YOUTHS SHOULD BE TRIED AS YOUTHS: REFORMS IN NY JUVENILE SYSTEM
Currently in the State of New York, when 16 and 17-year-olds are arrested they are automatically charged as adults; while in other states, the judge can decide whether the minor should be tried as a juvenile or as an adult. It is high time that NY legislation updates this 200-year-old law and brings reform to its juvenile criminal justice system.
Gov. Andrew Cuomo’s juvenile legal system reform through the “Raise-The-Age” bill recommends the following:
- Raise the age of adult criminal responsibility in New York to 18
- Prohibit the confinement of minors under 21 in adult jails and prisons
- Prevent minors with first-time misdemeanor offenses or probation violations from being held in detention
- Create a separate branch of adult courts for teenagers charged with violent felonies
What this means is that 16 and 17-year old offenders will be tried as juveniles and no longer as adults. Juveniles will be held in youth detention facilities with rehabilitation programs instead of being held in jails with hardened adult criminals. Prison studies show that teens in adult prisons are thirty-six times more likely to commit suicide. The teens are also more likely to become victims of abuse by adult inmates. In NY, there were 800 inmates in local jails and state prisons under the age of 18 as of January 2016.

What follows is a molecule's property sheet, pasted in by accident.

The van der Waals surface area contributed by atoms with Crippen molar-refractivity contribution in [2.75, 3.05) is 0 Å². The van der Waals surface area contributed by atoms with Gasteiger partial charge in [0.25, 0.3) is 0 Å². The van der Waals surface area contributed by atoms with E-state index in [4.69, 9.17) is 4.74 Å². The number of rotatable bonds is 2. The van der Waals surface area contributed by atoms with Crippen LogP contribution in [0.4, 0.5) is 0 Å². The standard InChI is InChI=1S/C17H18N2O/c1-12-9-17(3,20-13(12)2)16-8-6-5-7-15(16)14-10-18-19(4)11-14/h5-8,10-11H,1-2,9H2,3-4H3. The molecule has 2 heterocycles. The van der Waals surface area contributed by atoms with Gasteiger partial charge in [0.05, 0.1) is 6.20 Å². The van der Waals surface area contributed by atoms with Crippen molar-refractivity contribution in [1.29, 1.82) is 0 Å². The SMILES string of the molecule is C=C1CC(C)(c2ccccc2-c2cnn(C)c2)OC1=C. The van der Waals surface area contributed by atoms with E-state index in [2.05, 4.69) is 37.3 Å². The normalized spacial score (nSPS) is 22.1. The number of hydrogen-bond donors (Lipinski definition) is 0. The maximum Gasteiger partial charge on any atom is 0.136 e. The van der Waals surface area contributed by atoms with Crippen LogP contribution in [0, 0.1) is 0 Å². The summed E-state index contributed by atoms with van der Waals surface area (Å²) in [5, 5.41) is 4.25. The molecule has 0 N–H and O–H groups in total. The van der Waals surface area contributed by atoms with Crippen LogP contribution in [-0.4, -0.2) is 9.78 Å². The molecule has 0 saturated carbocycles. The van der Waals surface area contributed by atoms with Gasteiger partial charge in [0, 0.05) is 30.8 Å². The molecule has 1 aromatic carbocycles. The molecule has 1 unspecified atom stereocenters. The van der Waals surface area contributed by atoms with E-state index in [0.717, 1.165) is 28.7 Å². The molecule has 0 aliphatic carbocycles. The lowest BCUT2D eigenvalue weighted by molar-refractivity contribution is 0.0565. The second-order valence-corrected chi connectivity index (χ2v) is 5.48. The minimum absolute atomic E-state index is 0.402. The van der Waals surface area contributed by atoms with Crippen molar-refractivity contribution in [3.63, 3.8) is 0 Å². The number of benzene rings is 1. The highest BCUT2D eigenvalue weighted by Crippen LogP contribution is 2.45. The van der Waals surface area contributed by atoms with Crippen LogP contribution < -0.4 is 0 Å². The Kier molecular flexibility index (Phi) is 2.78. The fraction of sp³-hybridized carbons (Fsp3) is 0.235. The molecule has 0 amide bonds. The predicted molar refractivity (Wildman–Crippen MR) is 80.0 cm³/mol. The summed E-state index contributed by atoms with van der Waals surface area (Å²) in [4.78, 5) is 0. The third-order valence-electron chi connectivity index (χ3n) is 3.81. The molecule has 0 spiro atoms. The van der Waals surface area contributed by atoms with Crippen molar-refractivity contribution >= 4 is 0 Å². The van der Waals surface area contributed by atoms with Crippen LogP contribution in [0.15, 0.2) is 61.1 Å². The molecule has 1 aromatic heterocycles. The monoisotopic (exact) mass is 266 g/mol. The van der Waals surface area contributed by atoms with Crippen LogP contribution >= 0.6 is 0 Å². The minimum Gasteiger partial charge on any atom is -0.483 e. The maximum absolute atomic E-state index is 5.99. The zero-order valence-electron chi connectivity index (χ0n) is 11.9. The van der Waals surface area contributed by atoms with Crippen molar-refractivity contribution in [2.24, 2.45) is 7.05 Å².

“By housing 16 and 17-year-olds in an age-appropriate correctional facility, we can offer them a better chance at turning their lives around and becoming productive members of society,” said Governor Cuomo.
To meet this goal, the Hudson Correctional Facility in Columbia County, which is currently a medium security general confinement facility, will be transformed to appropriately serve juvenile offenders by August of 2016.
However, certain juveniles will still be tried as adults, especially if the teen was a principal perpetrator or used a weapon.
It will be interesting to follow which direction the state Senate debates on the Raise The Age legislation will turn out.
Read more at